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 Post subject: Surviving TP&W Locomotives
PostPosted: Mon Feb 05, 2018 2:47 pm 

Joined: Thu May 05, 2016 6:30 pm
Posts: 113
Location: Illinois
Hi,

Recently I've been collecting a lot of slides and negatives of TP&W locomotives. Seeing all of the different units gets me wondering, how many are left? Obviously there's the two Centuries, the 400, and at least one Geep I was able to track down to a shortline in Pennsylvania. Are there any others?

Thomas Dyrek

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 Post subject: Re: Surviving TP&W Locomotives
PostPosted: Mon Feb 05, 2018 5:18 pm 

Joined: Sat Oct 17, 2015 5:55 pm
Posts: 432
TP&W received 11 GP38-2s in 1977-78, seven are still on the BNSF roster (2376-2382), and the others ended up with KCS via a leasing company, I'm not sure where those are now. TP&W's GP38-2s are easy to spot because they didn't have dynamic brakes. David Balko photo, 8/16/2017 at Galesburg:


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 Post subject: Re: Surviving TP&W Locomotives
PostPosted: Mon Feb 05, 2018 5:51 pm 

Joined: Sat Oct 17, 2015 5:55 pm
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Based on another roster I now think there were only 10 TP&W GP38-2s, the remaining three are still on KCS' roster (1921, 2002-2003), 09/24/2017 at Houston TX, Andrew B. photo:


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 Post subject: Re: Surviving TP&W Locomotives
PostPosted: Tue Feb 20, 2018 1:29 pm 

Joined: Thu Aug 26, 2004 4:59 pm
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Location: western Maryland
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BNSF 2458 nee TP&W 700 Lordstown, Ohio 01-15-12.jpg
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In 2012, BNSF sold several dozen GP30/35 rebuilds to Larry's Truck electric. BNSF 2458 (TP&W GP30 700) was one of the ones shipped to Lordstown. Subsequent to that date, BNSF reacquired some of them. I do not know if BNSF 2478 was one of them, or whether or not another purchaser acquired it. If not, it should still be there.

The three TP&W GP35s (900-902) are still out there also.

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 Post subject: Re: Surviving TP&W Locomotives
PostPosted: Tue Feb 20, 2018 4:12 pm 

Joined: Mon Sep 28, 2015 12:30 am
Posts: 119
Searching earlier this month when I first saw this thread and went looking to find the status of the GP30, the 2458 wasn't one of those reacquired in the couple of old threads that I read through about the transaction.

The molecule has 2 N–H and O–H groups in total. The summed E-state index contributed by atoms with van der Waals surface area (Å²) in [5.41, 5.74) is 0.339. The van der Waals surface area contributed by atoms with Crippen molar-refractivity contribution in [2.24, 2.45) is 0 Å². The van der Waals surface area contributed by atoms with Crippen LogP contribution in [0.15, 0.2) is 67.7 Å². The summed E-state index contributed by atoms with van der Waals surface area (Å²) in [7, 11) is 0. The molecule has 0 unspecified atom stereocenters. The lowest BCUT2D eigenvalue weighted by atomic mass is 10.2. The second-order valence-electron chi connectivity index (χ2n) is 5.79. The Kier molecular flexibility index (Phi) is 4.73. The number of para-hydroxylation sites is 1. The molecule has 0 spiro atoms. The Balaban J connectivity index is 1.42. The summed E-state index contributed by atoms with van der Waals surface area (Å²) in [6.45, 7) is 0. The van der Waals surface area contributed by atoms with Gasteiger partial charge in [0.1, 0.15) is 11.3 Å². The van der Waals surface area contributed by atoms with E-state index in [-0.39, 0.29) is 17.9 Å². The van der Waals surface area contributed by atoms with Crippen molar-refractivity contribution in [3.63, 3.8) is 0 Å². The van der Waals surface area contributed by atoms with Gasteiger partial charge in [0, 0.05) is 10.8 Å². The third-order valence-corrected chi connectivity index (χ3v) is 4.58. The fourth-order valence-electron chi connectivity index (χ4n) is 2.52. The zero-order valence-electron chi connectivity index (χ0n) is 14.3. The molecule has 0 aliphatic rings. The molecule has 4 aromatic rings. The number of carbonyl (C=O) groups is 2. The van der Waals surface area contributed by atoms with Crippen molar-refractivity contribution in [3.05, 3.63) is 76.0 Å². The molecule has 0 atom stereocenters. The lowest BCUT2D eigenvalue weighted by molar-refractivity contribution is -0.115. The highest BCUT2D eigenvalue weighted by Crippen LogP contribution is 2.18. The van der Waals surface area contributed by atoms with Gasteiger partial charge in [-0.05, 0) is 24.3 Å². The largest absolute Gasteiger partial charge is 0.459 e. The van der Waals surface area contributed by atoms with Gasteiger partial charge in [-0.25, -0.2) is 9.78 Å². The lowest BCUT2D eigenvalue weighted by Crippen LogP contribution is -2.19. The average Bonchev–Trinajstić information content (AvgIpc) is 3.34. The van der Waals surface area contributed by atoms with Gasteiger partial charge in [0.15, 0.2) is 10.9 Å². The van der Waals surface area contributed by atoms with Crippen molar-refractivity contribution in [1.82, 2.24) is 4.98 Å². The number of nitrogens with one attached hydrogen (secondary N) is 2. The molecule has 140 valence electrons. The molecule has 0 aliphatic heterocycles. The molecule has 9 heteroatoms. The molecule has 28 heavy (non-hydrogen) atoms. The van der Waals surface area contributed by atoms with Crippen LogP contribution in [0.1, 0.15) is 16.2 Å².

I imagine it survives though and quite possibly has a new home at this point. These were in good shape and it's the 4 axle GP's and EMD end-cab switchers that are the locomotives that usually escape LTE in one piece (Unlike their typically way overpriced SD's).


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 Post subject: Re: Surviving TP&W Locomotives
PostPosted: Tue Feb 20, 2018 4:38 pm 

Joined: Sat Oct 17, 2015 5:55 pm
Posts: 432
GP30 BNSF 2458/ TP&W 700 may originally have been a Pennsylvania Railroad unit as I recall, ending up on the TP&W when PRR owned half of the TP&W (with the Santa Fe owning the other half).


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 Post subject: Re: Surviving TP&W Locomotives
PostPosted: Tue Feb 20, 2018 10:16 pm 

Joined: Mon Sep 28, 2015 12:30 am
Posts: 119
No, it wasn't. She was outshopped as a TP&W locomotive.

She was built 4 months after the last PRR GP30, her builder's number is 28534 versus the 28108-28159 range for the Penny's 52 units, she doesn't have the extended cab that PRR's order had, and the sand fillers are different.


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 Post subject: Re: Surviving TP&W Locomotives
PostPosted: Wed Feb 21, 2018 5:35 pm 

Joined: Sat Oct 17, 2015 5:55 pm
Posts: 432
It actually was TP&W GP40 1000 I had in mind, which was a former EMD demo unit in PRR black, EMDX 21, it became Santa Fe 3461, then 2964, and was wrecked and scrapped in 1988. It was the only GP40 on the TP&W and later on the Santa Fe (which bought GP39s for some reason).


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 Post subject: Re: Surviving TP&W Locomotives
PostPosted: Wed Feb 21, 2018 10:43 pm 

Joined: Mon Sep 28, 2015 12:30 am
Posts: 119
PMC wrote:
It was the only GP40 on the TP&W and later on the Santa Fe (which bought GP39s for some reason).


Santa Fe bought heavily into EMD's GP30 and GP35. By the time of EMD's 1966 line, Santa Fe was interested in high horsepower C-C's for mainline freights rather than 3,000 hp 4 axle units.

If on the other hand you're talking about why the GP39-2 instead of the GP38-2 when Santa Fe would order intermediate B-B's in the 1970's, Trains speculated at the time when Santa Fe first ordered GP39-2's that it was influenced by a diesel exhaust study that ATSF had participated in. In AAR tests several months earlier, turbocharged units were shown to emit less carbon monoxide and other pollutants than normally aspirated units.

Perhaps Santa Fe also believed that the cost of turbocharger maintenance was offset to a large degree by having 4 less cylinders to maintain. I also imagine that the extra 300 HP didn't hurt, since the entire point of the GP39-2 on the Santa Fe was its versatility. It could handle the local one day and be on the front of a mainline train where the extra power over a GP38 is useful the next.

Santa Fe evidently thought it was worthwhile even if the industry as a whole didn't, since they came back 4 more times and eventually fielded over 100 units.


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